A second reason that symbols are such effective teaching devices is that they have the capability of conveying different levels of spiritual truth to different levels of spiritual maturity. The ordinance of baptism is one of the best examples. In it is contained the very obvious symbolism of cleansing, the washing away of sin. But as one ponders its meaning further, deeper spiritual significance becomes evident. The concept of the death and burial of the old sinful man is suggested. The baptismal font becomes the grave for the natural man. But even that does not exhaust its spiritual depths. The font is also symbolic of the womb, where the new spiritual man is reborn in a manner profoundly similar to the original physical birth. (See Moses 6:59.) So baptism is more than just a simple and beautiful ordinance; in its symbolism are found some of the most elemental and important truths of the gospel.
Certainly there are other reasons for the use of symbols in the gospel: their simplicity and beauty, for example, or the universal appeal that symbols have. They also stimulate the individual to search and ponder their meanings. Let us now turn to an examination of the book of Revelation, without question one of the most symbolic and figurative books in all of scripture.
The Symbolism of the Book of Revelation
Some of the most oft-recurring and difficult questions asked about the Apocalypse concern its symbolism. How many of the images and figures seen by John are symbolic? Should they be taken literally or metaphorically? If some are symbolic and some literal, how can one tell the difference? Why are some of the images—for example, a beast with seven heads and ten horns (Revelation 13:1)—so strange and unusual?
While these questions cannot be answered with complete surety, there are some important things to keep in mind as you begin a study of this book:
It is almost certain that John did not intend to write things that were obscure or incomprehensible to his readers. He wrote in their language; he was part of the same cultural background and heritage as they, and they were probably familiar with special terms or phrases that he used to express himself. Part of our difficulty in understanding this book is caused by the fact that we are far removed from their time, their situation, and their language. But when John wrote, he fully expected that his readers would clearly understand what he wrote to them.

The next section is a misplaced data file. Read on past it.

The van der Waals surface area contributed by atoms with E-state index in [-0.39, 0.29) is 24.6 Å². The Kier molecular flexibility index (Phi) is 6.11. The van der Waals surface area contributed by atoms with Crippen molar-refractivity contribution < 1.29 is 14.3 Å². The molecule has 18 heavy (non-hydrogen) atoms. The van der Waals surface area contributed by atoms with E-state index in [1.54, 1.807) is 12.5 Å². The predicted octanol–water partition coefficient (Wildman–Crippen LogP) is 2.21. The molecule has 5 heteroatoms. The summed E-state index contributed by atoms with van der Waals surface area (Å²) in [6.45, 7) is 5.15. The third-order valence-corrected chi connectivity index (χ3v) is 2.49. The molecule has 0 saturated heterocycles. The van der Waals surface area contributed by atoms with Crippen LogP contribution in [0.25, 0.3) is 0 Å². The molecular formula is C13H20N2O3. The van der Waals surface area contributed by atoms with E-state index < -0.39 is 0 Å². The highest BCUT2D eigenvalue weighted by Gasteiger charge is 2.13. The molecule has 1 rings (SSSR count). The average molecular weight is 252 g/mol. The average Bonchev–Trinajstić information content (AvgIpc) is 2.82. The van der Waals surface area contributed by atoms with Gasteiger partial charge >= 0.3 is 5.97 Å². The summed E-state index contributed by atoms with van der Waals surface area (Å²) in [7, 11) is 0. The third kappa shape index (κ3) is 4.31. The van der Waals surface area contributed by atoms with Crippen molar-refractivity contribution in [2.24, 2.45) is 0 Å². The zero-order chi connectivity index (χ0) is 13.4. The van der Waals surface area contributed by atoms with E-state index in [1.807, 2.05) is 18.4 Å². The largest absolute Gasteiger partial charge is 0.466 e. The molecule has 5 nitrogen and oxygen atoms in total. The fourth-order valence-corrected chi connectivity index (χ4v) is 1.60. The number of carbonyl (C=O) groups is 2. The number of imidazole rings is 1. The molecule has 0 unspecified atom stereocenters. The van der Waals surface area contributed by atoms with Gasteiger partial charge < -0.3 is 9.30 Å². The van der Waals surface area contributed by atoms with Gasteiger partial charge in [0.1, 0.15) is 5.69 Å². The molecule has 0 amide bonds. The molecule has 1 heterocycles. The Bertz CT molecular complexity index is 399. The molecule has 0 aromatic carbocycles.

By revelation, Nephi was told that when John’s writings were first set down, they were “plain and pure, and most precious and easy to the understanding of all men.” (1 Nephi 14:23.) We can probably assume that the book of Revelation also suffered with the rest of the Bible records when it went “through the hands of the great and abominable church,” and had “many plain and precious things taken away from the book.” (1 Nephi 13:28.) This would, of course, complicate the problem of achieving a proper interpretation. The Inspired Version may have restored some of these things, but there may be other important losses.
Much of John’s imagery is symbolic. In fact, if taken literally, they present a bizarre or grotesque picture. A good example of this is John’s description of the beasts around the throne of God. They are described as having six wings, and “they were full of eyes.” (Revelation 4:8.) Joseph Smith was told that the wings were symbolic of their ability to move and act, and their eyes were representative of light and knowledge (D&C 77:4). In an ancient world, to which vehicles and trains, jetliners and rockets were unknown, what could be more symbolic of mobility and speed than the flight of birds? And it is through the eye that we perceive light and also receive the greatest percentage of what we know. The eye is an appropriate symbol for light and knowledge. Revelation is deeply symbolic. To try to interpret everything literally would result in some gross misconceptions.